Here is a list of teams so far! 


Waneta Wine and Swine


Team Avoca Smoka


Smoking Valley BBQ


Triple J BBQ


Smoke and Fire BBQ


Chasin' Hogs


Nomad BBQ


Rub It Good BBQ


Back Alley BBQ


Da Mama's BBQ

Creekside BBQ

Finger Lakin' BBQ

Bikini BBQ

2 Guys Tryin'

Belmont Fire Department

If you are interested in competing we are looking to fill a field of 20 teams total, so at this point there are still open spots!! $75.00 per team and lots of fun!  All competition meat is provided! Registration, and rules are available for download under the downloads tab to the left! 


Notice To Competitors!!   There will be a competitors meeting August 6th at 7 pm at the Hammondsport Fire Station!  Just to go over the rules, any changes to this year's competition and to answer any questions you may have.  By the way we are still looking to fill some more spots, so if you know anyone who would like to compete, please let them know!! 








   


 

Gorge Rescue

Wednesday, July 24, 2013   On Wednesday July 24th Hammondsport Firefighters were alerted for a injured teenager in the Glen just off Pulteney Street. On arrival of 2nd Asst Chief McConnell it was found that the patient had a deep laceration to her upper leg and was going to have to be removed via stokes basket. Her location which was up on top of the 1st set of waterfalls was going to require some rope work. Firefighters rigged some safety lines and secured the Stokes basket with rope and a pulley. McConnell stayed with the victim helping to stabilize her. Hammondsport Ambulance members arrived and took over treating the patient. After packaging the patient in a stokes basket we started the process of bringing her down the waterfall and then the 1/4 mile trek down the glen to the waiting ambulance. She was then taken behind the Fire Station to Guthrie Air Helicopter where she was loaded and taken to Robert Packer Hospital. It took responders an hour to complete the rescue.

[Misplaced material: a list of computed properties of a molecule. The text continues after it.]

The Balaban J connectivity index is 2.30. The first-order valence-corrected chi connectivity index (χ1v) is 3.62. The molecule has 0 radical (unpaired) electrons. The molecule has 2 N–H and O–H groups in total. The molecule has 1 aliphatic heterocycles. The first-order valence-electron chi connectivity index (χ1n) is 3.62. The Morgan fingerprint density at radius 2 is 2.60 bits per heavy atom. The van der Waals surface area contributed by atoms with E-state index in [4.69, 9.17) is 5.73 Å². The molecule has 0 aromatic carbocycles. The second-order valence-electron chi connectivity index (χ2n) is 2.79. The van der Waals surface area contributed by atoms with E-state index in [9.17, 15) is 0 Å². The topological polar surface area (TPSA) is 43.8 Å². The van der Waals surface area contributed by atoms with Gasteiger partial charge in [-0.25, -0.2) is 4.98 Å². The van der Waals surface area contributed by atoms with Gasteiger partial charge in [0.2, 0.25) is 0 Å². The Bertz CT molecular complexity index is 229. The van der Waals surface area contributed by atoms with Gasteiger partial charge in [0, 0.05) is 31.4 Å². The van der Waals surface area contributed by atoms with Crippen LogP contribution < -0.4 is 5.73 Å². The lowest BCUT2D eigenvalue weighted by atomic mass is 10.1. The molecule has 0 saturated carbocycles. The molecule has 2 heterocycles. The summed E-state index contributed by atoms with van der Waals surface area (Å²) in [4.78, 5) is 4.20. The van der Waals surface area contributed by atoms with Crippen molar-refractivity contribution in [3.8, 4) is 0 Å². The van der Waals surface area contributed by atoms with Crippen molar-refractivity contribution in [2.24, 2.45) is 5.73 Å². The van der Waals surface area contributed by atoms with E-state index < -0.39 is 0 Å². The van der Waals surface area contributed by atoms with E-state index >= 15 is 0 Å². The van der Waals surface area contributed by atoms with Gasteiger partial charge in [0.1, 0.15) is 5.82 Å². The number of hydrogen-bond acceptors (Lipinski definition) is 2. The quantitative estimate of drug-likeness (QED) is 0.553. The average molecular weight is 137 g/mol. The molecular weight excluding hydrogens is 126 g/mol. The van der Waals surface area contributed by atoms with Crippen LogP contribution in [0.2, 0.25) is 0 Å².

Fire At Laundry mat

Sunday, May 26, 2013  The Hammondsport volunteers were alerted to the structure fire at Approximately 4pm on 5/25/13 at the Hammondsport laundry mat. Car 21 was first on scene with smoke showing from the 30 by 50 foot wood frame structure Engine 24 was on scene soon after with a crew of six and quickly went to work. Two members forced the door to the utility room to secure the gas and electric while two more members pulled the 2" attack line. The fire was quickly knocked down using the "can" (water extinguisher). The fire was contained mostly to a dryer with some fire that spread to the ceiling tiles.  Members did overhaul to make sure everything was out. Hammondsport was back in service within about an hour. 

     



 

BBQ Update!!

Wednesday, May 22, 2013  Hey everybody!  Just wanted to give you an update on Smoke on the Water 2013!  So far planning for the event is on track.  We currently have 3 teams confirmed for the competition!


Waneta Wine and Swine


Team Avoca Smoka


Smokin Valley BBQ


Keep em coming, lets fill all 20 spots this year!!  Stay tuned, we'll keep you posted with more updates, and as always if you have any questions feel free to contact us!  All of the contact info is on the previous post! 


   


 

New Squad 3

Sunday, May 19, 2013  The Hammondsport Fire Department took delivery of a 2013 Chevy Suburban.  This vehicle will be used for support operations at various incidents and to tow the dive team trailer and boat if needed.